Over the Christmas period, I read a few articles about ethical marketing. It intrigued me. What does it mean? I had easy visions of unethical marketing for sure: lies, false claims, disingenuous fawning over products someone is being paid to promote (influencer marketing anyone?). I assumed ethical marketing was what most of us do every day. It turns out, whilst most of what we were doing was totally ethical, there were elements that accidentally didn’t quite meet the standard.
I first came across the concept of ethical marketing whilst on the hunt for further ways we can ensure that MarketEd.Live 2020 has less of an environmental impact. In 2019, we removed as much plastic as we could, using lanyards that were pure cardboard, using jugs of tap water rather than imported (into the building anyway) bottled water, increasing the amount of vegan food as a proportion of lunch, donating virtual ticket sales to the Amazon Rainforest Emergency. I just wanted to see what else we could do.
In a tweet by Ethical Brand Marketing, I started to read how there is a way to market a business that is better for the climate emergency we find ourselves in.
Then it went deeper.
So, what do we mean by ‘ethical marketing’?
Ethical marketing does actually refer to what you might think initially – that is, being open and honest about the marketing practices we are participating every day. But there’s a deeper meaning to it. Ethical marketing aims to ‘break the cycle of consumerism’. In other words, being cognoscente of just marketing to sell more stuff that maybe people don’t need, just to make a number, just to increase profits, without consideration to the environment.
Now, I acknowledge this has complications. If our primary role is to promote a product or service in order to sell greater numbers, it goes against the grain somewhat to start talking about potentially selling less. How would we explain it to our managers or our clients? Hell, I want to sell out MarketEd.Live 2020 and potentially grow the event in future years. I certainly don’t want to sell fewer tickets.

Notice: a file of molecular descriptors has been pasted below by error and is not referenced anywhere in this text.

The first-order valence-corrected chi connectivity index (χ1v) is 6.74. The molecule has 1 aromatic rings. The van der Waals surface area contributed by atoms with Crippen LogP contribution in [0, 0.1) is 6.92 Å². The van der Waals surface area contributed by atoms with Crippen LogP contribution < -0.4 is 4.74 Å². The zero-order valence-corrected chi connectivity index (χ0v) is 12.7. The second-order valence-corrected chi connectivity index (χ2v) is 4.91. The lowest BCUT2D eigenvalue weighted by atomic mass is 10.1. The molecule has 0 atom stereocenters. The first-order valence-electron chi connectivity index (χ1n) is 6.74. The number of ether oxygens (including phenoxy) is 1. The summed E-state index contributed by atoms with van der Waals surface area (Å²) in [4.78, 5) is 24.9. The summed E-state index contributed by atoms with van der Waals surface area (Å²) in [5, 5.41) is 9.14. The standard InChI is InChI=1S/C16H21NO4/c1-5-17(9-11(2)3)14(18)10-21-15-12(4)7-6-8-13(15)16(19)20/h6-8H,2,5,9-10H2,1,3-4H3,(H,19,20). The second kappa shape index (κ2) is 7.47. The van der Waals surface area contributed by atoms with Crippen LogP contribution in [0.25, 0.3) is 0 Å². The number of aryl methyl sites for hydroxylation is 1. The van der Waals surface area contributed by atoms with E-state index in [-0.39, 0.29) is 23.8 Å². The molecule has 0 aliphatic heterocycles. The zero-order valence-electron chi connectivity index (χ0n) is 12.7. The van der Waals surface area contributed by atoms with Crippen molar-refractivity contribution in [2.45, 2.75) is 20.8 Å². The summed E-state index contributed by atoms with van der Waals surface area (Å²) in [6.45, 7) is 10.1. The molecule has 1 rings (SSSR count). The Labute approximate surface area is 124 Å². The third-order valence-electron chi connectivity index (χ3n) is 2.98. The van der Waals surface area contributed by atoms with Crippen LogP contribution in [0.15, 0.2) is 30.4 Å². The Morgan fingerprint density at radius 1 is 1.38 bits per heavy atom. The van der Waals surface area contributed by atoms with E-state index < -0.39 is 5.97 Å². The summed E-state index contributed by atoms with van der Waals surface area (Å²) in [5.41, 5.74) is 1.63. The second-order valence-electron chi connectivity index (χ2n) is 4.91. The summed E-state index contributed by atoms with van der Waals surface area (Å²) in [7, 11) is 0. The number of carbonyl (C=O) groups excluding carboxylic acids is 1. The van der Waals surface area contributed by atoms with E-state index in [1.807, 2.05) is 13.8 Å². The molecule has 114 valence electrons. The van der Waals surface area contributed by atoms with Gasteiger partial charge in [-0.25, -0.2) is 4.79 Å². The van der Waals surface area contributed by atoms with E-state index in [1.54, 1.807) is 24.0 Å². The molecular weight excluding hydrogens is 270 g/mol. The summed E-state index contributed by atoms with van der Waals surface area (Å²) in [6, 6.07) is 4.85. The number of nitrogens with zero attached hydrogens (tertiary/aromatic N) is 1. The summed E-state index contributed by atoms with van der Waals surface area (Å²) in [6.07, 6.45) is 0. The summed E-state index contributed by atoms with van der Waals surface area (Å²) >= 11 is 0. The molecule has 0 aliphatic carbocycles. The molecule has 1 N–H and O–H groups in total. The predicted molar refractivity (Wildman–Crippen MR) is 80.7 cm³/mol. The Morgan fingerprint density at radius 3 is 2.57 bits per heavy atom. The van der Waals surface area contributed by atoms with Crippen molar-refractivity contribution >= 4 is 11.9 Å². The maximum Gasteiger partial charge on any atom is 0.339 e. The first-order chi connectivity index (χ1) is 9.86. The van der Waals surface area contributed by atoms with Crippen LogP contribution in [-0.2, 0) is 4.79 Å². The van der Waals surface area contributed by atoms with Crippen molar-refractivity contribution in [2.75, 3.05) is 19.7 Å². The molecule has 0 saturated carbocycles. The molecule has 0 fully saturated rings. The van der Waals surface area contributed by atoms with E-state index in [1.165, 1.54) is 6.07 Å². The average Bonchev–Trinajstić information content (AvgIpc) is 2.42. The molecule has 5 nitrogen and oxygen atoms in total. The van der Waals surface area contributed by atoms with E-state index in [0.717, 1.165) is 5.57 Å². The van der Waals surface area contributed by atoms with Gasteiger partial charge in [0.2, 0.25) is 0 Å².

I don’t want people not to come to MarketEd.Live in Nottingham because they feel bad about their carbon emissions if they drive or fly to get here.
There are some initiatives that we will be looking into and announcing in the next few months to really ensure that this latter consideration is ours and not our attendees – so that we absorb the impact of our event, so you can attend guilt free.
The part of this learning that interested me most, however, was ethical pricing in marketing. The idea here is that, by ending prices with a ‘7’, as many events now do, we’re falling into a trap of consumerism.
Where someone markets an event at £297 per ticket, we all know it’s basically £300. The ‘charm price’ of £297 is used deliberately to manipulate the purchaser into making a decision faster.
According to 2015 study by Wadhwa and Zhang, cited here, rounded numbers are easily understood whereas charm prices require cognition. They also suggest that charm prices don’t work well if you’re aiming to show high-quality – the very small deduction is still perceived as a discount. MarketEd.Live is a high-quality event.
I find it interesting to note that consumers increasingly want to shop ethically and are starting to place ethics right at the top of the agenda, although the research from the tweet below seems to contradict this:
It doesn’t matter the category, a brands position on social issues ranks almost bottom for importance when buying products/brands.
Source: Reach Solutions. pic.twitter.com/73ozL2OltF
— Andrew Tenzer (@thetenzer) January 19, 2020
I want us at MarketEd.Live to lead here, where we can. It’s new to us too, so I hope you can bear with us whilst we find our destination.
There are other elements to ethical marketing, and we’re looking into whether we should avoid talking too much about countdowns and putting potential attendees under pressure to buy at certain times.
For now, we’re announcing that our pricing structure for the 2020 event will be as follows:
Super-earlybird (ends 31 Jan 2020) – £127 + VAT – this is the current price as of this post’s publication, and I would consider it bad practice to change this before a published deadline when others have already purchased at this price.
Earlybird (ends 31 May 2020) – £200 + VAT
Standard (ends 21 Sep 2020) – £280 + VAT
We hope that you understand our reasoning for our decision here and can support our efforts to be transparent and considerate to you, our community, and our wonderful world we live in.
If you have any suggestions as to how we can improve our ethics further, please do get in touch with us.